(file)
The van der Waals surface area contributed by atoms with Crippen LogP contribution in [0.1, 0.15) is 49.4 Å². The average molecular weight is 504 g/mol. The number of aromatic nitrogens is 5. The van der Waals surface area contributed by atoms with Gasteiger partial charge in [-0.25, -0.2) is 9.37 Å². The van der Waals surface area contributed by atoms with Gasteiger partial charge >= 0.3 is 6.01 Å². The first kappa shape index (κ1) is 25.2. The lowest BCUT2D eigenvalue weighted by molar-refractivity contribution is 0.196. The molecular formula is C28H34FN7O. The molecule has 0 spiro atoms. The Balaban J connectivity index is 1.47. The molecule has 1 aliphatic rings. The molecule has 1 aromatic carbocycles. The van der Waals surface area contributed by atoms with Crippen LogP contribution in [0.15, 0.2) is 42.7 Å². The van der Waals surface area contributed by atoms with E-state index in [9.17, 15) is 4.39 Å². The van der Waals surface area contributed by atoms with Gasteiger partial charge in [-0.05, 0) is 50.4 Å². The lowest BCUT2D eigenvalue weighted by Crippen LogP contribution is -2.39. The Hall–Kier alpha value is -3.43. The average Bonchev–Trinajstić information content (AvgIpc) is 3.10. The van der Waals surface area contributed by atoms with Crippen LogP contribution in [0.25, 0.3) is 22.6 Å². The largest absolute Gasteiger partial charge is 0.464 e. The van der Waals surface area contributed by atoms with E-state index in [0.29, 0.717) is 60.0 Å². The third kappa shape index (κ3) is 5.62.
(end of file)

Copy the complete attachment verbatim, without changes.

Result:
The van der Waals surface area contributed by atoms with Crippen LogP contribution in [0.1, 0.15) is 49.4 Å². The average molecular weight is 504 g/mol. The number of aromatic nitrogens is 5. The van der Waals surface area contributed by atoms with Gasteiger partial charge in [-0.25, -0.2) is 9.37 Å². The van der Waals surface area contributed by atoms with Gasteiger partial charge >= 0.3 is 6.01 Å². The first kappa shape index (κ1) is 25.2. The lowest BCUT2D eigenvalue weighted by molar-refractivity contribution is 0.196. The molecular formula is C28H34FN7O. The molecule has 0 spiro atoms. The Balaban J connectivity index is 1.47. The molecule has 1 aliphatic rings. The molecule has 1 aromatic carbocycles. The van der Waals surface area contributed by atoms with Crippen LogP contribution in [0.15, 0.2) is 42.7 Å². The van der Waals surface area contributed by atoms with E-state index in [9.17, 15) is 4.39 Å². The van der Waals surface area contributed by atoms with Gasteiger partial charge in [-0.05, 0) is 50.4 Å². The lowest BCUT2D eigenvalue weighted by Crippen LogP contribution is -2.39. The Hall–Kier alpha value is -3.43. The average Bonchev–Trinajstić information content (AvgIpc) is 3.10. The van der Waals surface area contributed by atoms with Crippen LogP contribution in [0.25, 0.3) is 22.6 Å². The largest absolute Gasteiger partial charge is 0.464 e. The van der Waals surface area contributed by atoms with E-state index in [0.29, 0.717) is 60.0 Å². The third kappa shape index (κ3) is 5.62.